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Hoffman, Eva and Redford, Scott (2017) 'Transculturation in the Eastern Mediterranean (1050-1250).' In: Flood, Finbarr Barry and Necipoğlu, Gülru, (eds.), A Companion to Islamic Art and Architecture (2 vols). Oxford: Wiley, pp. 405-430.

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This chapter aims both to expand and to question traditional fixed categorizations of works of art and the medieval cultures around the central and eastern Mediterranean that produced them. Like the Serce Limani glassware, many works of art crossed political and religious boundaries between societies in which varieties of Christianity or Islam were dominant. The chapter then focuses on the model of transculturation, the ability of objects to share, or accrue, meanings across the cultural and confessional divide. The phenomenon of transculturation, however, is by no means exclusively modern but rather has existed throughout history and is manifest in a wide variety of medieval Islamic material culture. The chapter argues that peculiar historical, geographical, and cultural circumstances caused a surge in many different kinds of exchange within and across the realms of the court and commerce in the Mediterranean between the eleventh and thirteenth centuries.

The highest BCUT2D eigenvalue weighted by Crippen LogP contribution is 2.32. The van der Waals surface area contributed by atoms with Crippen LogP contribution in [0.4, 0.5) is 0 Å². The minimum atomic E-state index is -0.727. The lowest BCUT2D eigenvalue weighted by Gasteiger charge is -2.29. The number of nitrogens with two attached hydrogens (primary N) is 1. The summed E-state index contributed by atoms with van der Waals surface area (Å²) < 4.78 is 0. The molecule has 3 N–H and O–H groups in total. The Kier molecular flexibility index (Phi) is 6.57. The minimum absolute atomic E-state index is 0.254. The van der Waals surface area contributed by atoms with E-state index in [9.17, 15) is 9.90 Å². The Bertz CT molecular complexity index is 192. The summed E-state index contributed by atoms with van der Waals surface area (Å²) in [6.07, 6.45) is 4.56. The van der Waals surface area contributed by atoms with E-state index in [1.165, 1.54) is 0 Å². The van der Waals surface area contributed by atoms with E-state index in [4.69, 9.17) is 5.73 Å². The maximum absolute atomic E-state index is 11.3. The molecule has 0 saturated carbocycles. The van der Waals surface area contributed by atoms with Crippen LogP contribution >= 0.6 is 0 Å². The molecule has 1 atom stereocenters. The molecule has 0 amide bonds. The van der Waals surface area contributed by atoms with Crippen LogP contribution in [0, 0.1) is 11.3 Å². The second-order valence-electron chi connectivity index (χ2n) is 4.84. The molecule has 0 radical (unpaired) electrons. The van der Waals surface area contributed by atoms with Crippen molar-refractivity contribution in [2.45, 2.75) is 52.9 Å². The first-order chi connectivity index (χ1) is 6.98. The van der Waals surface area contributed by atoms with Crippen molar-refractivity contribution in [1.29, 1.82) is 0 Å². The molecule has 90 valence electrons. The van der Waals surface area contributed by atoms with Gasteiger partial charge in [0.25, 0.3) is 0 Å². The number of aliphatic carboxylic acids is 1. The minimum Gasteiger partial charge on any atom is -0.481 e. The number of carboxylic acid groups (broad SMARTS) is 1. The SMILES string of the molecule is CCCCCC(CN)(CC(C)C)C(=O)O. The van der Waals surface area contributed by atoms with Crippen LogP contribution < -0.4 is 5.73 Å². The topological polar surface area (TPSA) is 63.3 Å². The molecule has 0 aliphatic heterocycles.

Item Type: Book Chapters
Keywords: eastern Mediterranean, Islamic art, medieval Islamic, material culture, religious identities, transculturation
SOAS Departments & Centres: Departments and Subunits > School of Arts > Department of the History of Art & Archaeology
ISBN: 9781119068662
DOI (Digital Object Identifier):
Date Deposited: 28 Jan 2018 12:38

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